Last week in a store, my bill came to $19.32. I said to the clerk, “Wow, that wasn’t a good year.”
He said, “Yeah, I have no idea. I wasn’t born until 1966.”
Okay, first of all, I need to ask, do I LOOK like I remember 1932?
There’s nothing the matter with being 90. I know a few 90-year-olds and I’m fond of each one, but I really think if you lined me up with the average 90-year-old, I would appear noticeably younger.
Next, I don’t believe 1932 was all that obscure. You don’t need to have lived through it to know something about it. There was the Great Depression, the Nazis were taking over in Germany, the Dust Bowl…many, many things that I feel were touched on in most history classes.
I’m not expecting every store worker to be a history major. I wasn’t insulted when I got a blank stare from a clerk when I was checking out at a convenience store. The bill came to $10.66 and I said, “Ten-sixty-six. That’s the year King Harald was killed at the Battle of Stamford Bridge.”
I know what you’re thinking. As we all know, King Harald getting killed at the Battle of Stamford Bridge was Norway’s last chance to rule over all of the British Isles. Win that battle and Shakespeare would have been writing plays in Norwegian. Instead of people complaining how terrible English food is, everyone would be enjoying dried codfish and boiled sheep heads. And, the world would be a better place.
Still, there are people in the world who aren’t Norwegian, so I’ll cut that clerk a little slack.
Did I mention the 1932 episode happened in a bookstore? Call me naive, but I always thought that people who worked in book stores read, you know, books.
Certainly, some people are thinking, “What’s the point?” Why do I torment helpless clerks, why read up on historical events that don’t matter?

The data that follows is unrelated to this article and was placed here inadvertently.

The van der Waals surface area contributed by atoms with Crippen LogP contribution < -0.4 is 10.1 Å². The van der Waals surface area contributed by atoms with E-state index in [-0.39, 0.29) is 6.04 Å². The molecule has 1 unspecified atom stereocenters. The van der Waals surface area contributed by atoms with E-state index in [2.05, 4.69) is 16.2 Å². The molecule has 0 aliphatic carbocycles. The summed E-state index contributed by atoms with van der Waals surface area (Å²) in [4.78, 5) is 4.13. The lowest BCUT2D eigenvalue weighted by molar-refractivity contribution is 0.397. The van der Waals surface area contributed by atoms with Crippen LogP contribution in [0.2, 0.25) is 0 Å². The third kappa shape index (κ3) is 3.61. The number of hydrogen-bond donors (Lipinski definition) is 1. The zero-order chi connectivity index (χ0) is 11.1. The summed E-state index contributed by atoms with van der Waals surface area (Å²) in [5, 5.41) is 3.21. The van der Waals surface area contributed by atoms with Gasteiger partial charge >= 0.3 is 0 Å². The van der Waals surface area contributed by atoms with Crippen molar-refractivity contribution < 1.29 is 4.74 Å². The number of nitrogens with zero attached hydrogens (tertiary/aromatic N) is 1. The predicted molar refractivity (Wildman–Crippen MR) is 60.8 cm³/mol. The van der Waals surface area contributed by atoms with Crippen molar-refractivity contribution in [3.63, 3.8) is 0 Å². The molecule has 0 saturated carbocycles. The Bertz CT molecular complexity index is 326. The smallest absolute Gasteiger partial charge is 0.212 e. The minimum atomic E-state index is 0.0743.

Because they do matter. History matters. Take that one year, 1932. A lot of people thought Hitler was a loud-mouthed nobody who didn’t really believe anything he was saying. For years, he was kind of a joke in Germany, the sort of person that you don’t take seriously. Plus, he was half a world away, so what possible harm could he do to us? The whole world was wrong about that. As the poet, Maya Angelou, once said, “When someone shows you who they are, believe them.” Ignoring awful people doing awful things doesn’t solve anything.
How about the Great Depression? Well, a lesson there is that when rich people and the wanna-be rich write all the rules, bad stuff happens to all of us. I like money as much as most people, but when greed becomes the ultimate motivation, when selfishness becomes the rule of the land, a great fall always follows. Always.
The Dust Bowl? I was a farmer for thirty years. People in my family have been farmers for 400 years, at least. If you don’t take care of the land, the land can’t take care of you. Why do we need to keep learning that lesson over and over? Rains fall, or don’t. Droughts come, prices rise and fall. Through it all, the one lesson that shouldn’t need to be taught is that if you don’t take care of the earth, you’ll pay in the end.
All of these thoughts ran through my head as I stared at the book store clerk who knew nothing about 1932 AND thought I looked 90 years old. I didn’t say any of them out loud – I doubt he gets paid enough to listen to the aimless rants of random customers.
But the people in charge of this country are supposed to have learned from history and they show no evidence that they have. I’ll keep ranting at them, as long as I can.
Even if I live to be 90.
Copyright Brent Olson 2019